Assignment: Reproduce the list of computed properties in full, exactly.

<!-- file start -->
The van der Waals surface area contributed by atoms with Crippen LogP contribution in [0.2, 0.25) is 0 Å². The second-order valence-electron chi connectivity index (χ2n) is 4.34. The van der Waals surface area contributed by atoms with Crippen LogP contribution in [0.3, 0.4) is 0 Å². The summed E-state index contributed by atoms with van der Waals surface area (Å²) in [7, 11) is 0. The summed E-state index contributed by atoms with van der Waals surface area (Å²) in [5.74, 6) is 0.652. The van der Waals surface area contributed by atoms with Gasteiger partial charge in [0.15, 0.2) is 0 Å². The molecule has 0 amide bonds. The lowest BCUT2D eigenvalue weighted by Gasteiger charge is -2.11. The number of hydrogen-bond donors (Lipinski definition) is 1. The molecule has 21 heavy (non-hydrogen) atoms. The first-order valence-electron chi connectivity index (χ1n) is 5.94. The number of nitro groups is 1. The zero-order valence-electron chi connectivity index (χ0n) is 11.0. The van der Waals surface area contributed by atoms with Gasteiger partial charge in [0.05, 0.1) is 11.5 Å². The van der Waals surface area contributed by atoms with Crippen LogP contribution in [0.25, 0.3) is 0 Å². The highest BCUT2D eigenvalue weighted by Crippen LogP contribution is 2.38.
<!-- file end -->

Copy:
The van der Waals surface area contributed by atoms with Crippen LogP contribution in [0.2, 0.25) is 0 Å². The second-order valence-electron chi connectivity index (χ2n) is 4.34. The van der Waals surface area contributed by atoms with Crippen LogP contribution in [0.3, 0.4) is 0 Å². The summed E-state index contributed by atoms with van der Waals surface area (Å²) in [7, 11) is 0. The summed E-state index contributed by atoms with van der Waals surface area (Å²) in [5.74, 6) is 0.652. The van der Waals surface area contributed by atoms with Gasteiger partial charge in [0.15, 0.2) is 0 Å². The molecule has 0 amide bonds. The lowest BCUT2D eigenvalue weighted by Gasteiger charge is -2.11. The number of hydrogen-bond donors (Lipinski definition) is 1. The molecule has 21 heavy (non-hydrogen) atoms. The first-order valence-electron chi connectivity index (χ1n) is 5.94. The number of nitro groups is 1. The zero-order valence-electron chi connectivity index (χ0n) is 11.0. The van der Waals surface area contributed by atoms with Gasteiger partial charge in [0.05, 0.1) is 11.5 Å². The van der Waals surface area contributed by atoms with Crippen LogP contribution in [0.25, 0.3) is 0 Å². The highest BCUT2D eigenvalue weighted by Crippen LogP contribution is 2.38.